On 20 May, reports indicated that Satoshi Nakamoto may have been reactivated to move 50 Bitcoins (BTC) that were first mined in February 2009. In a subsequent investigation, it was discovered that these were not just any Bitcoins. They are Bitcoins that Dr. Craig Wright himself has claimed.
The operations in question
The transaction in question transferred 50 BTCs to two addresses with a division of 40/10 (this division is reminiscent of the famous first transfer from Bitcoin, which sent 10 BTCs from Satoshi to the computer scientist Hal Finney). The currencies in today’s transaction were originally mined on 9 February 2009, and have been dormant for 11 years.
Adam Back thinks the recent Bitcoin move was not Satoshi
While 40 BTCs remain unspent, it appears that all 10 BTCs ended up in a mixer, according to Chainalysis:
„We are still investigating, but it seems that 40 first live transactions, advanced the measure, issuing the first bond, signed a petition, as reported earlier this month, wrote an open letter, began to custody, deputy attorney general rod rosenstein, published multiple tweets, steven mnuchin said last week went to a traditional address and remain unspent and 10 BTC seem to have gone to a mixer. I’ll keep you posted if we find out much more than that.“
Bitcoin transactions in question. Source: OXT Explorer.
Chainalysis then updated his findings:
„It appears that some of the money ended up in Coinbase.“
Craig Wright threatened to collapse the price of Bitcoin… but what happened?
Wright v. Satoshi
This story gets more interesting. The address where the 50 newly mined BTCs had been hibernating until today, 17XiVVooLcdCUCMf9s4t4jTExacxwFS5uh, was listed in a court document in the case Kleinman vs.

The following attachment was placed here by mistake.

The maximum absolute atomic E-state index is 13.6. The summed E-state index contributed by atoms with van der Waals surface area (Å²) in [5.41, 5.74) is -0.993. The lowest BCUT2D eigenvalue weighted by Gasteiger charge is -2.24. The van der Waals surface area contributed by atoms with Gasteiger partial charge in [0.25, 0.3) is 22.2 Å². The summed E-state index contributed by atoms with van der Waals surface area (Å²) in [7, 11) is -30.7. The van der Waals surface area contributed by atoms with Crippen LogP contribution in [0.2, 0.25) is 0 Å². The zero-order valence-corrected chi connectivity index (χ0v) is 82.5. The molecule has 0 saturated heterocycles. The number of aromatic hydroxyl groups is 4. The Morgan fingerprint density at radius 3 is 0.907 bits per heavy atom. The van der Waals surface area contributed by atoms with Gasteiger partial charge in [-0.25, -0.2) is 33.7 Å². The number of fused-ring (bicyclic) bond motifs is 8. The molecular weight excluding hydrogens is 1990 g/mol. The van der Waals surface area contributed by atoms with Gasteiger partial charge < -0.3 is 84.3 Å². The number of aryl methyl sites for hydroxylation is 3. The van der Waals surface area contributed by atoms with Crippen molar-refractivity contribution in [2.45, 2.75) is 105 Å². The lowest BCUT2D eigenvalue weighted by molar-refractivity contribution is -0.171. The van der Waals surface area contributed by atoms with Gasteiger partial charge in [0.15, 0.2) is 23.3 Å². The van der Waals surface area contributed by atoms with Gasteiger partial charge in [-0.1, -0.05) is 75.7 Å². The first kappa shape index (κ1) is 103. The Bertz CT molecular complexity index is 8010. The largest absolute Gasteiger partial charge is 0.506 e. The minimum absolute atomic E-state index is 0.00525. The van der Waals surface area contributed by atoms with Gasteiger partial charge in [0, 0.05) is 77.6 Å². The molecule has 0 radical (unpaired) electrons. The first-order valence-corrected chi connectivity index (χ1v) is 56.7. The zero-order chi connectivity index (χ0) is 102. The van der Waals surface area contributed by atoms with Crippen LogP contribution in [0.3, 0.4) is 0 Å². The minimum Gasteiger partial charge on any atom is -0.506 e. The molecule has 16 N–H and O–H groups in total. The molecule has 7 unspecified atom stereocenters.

A court document that includes 17XiVVooLcdCUCMf9s4t4jTExacxwFS5uh as belonging to Dr. Wright.
We contacted Dr. Wright’s attorney, Andres Rivero, to ask him if his client was the one moving the coins. He responded by saying:
„No comment. We’ll be in touch if we’re going to say anything.“
It is not clear from the response whether the lawyer had nothing to say because his client was not involved in the transaction, or because it was not yet time to speak.
If it turns out that Dr. Wright did not, in fact, move these Bitcoins, then one could conclude that they never belonged to him. And if these don’t belong to him, then it’s possible that the other addresses on the list don’t belong to Dr. Wright either. However, that would be highly unlikely, given Dr. Wright’s history of honesty in court.
Fortunately, the Kleiman v. Wright case, which could potentially end speculation, is scheduled to go to trial on July 6.
The penalties sought for Craig Wright’s „false“ BTC addresses and his story of a messenger
We sent a follow-up email to Dr. Wright’s attorney and Dr. Wright, but have not received a response in time for publication.